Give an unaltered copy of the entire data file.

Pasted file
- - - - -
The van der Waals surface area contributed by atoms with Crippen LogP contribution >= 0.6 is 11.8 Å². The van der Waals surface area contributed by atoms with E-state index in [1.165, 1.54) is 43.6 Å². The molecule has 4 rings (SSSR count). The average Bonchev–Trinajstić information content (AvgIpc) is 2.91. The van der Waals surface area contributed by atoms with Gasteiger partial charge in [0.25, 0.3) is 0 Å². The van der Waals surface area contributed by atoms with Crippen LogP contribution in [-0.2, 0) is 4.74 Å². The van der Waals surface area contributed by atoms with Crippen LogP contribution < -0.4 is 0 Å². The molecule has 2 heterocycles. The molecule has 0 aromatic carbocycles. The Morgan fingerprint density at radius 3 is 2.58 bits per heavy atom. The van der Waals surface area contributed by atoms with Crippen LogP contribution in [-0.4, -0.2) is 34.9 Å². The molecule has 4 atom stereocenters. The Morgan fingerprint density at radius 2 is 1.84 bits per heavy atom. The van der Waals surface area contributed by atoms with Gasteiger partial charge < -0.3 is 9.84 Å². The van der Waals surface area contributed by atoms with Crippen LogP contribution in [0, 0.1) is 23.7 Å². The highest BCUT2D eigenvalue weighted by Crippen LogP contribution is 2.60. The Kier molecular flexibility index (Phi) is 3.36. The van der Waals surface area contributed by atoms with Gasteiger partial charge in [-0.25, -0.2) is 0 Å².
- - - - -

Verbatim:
The van der Waals surface area contributed by atoms with Crippen LogP contribution >= 0.6 is 11.8 Å². The van der Waals surface area contributed by atoms with E-state index in [1.165, 1.54) is 43.6 Å². The molecule has 4 rings (SSSR count). The average Bonchev–Trinajstić information content (AvgIpc) is 2.91. The van der Waals surface area contributed by atoms with Gasteiger partial charge in [0.25, 0.3) is 0 Å². The van der Waals surface area contributed by atoms with Crippen LogP contribution in [-0.2, 0) is 4.74 Å². The van der Waals surface area contributed by atoms with Crippen LogP contribution < -0.4 is 0 Å². The molecule has 2 heterocycles. The molecule has 0 aromatic carbocycles. The Morgan fingerprint density at radius 3 is 2.58 bits per heavy atom. The van der Waals surface area contributed by atoms with Crippen LogP contribution in [-0.4, -0.2) is 34.9 Å². The molecule has 4 atom stereocenters. The Morgan fingerprint density at radius 2 is 1.84 bits per heavy atom. The van der Waals surface area contributed by atoms with Gasteiger partial charge < -0.3 is 9.84 Å². The van der Waals surface area contributed by atoms with Crippen LogP contribution in [0, 0.1) is 23.7 Å². The highest BCUT2D eigenvalue weighted by Crippen LogP contribution is 2.60. The Kier molecular flexibility index (Phi) is 3.36. The van der Waals surface area contributed by atoms with Gasteiger partial charge in [-0.25, -0.2) is 0 Å².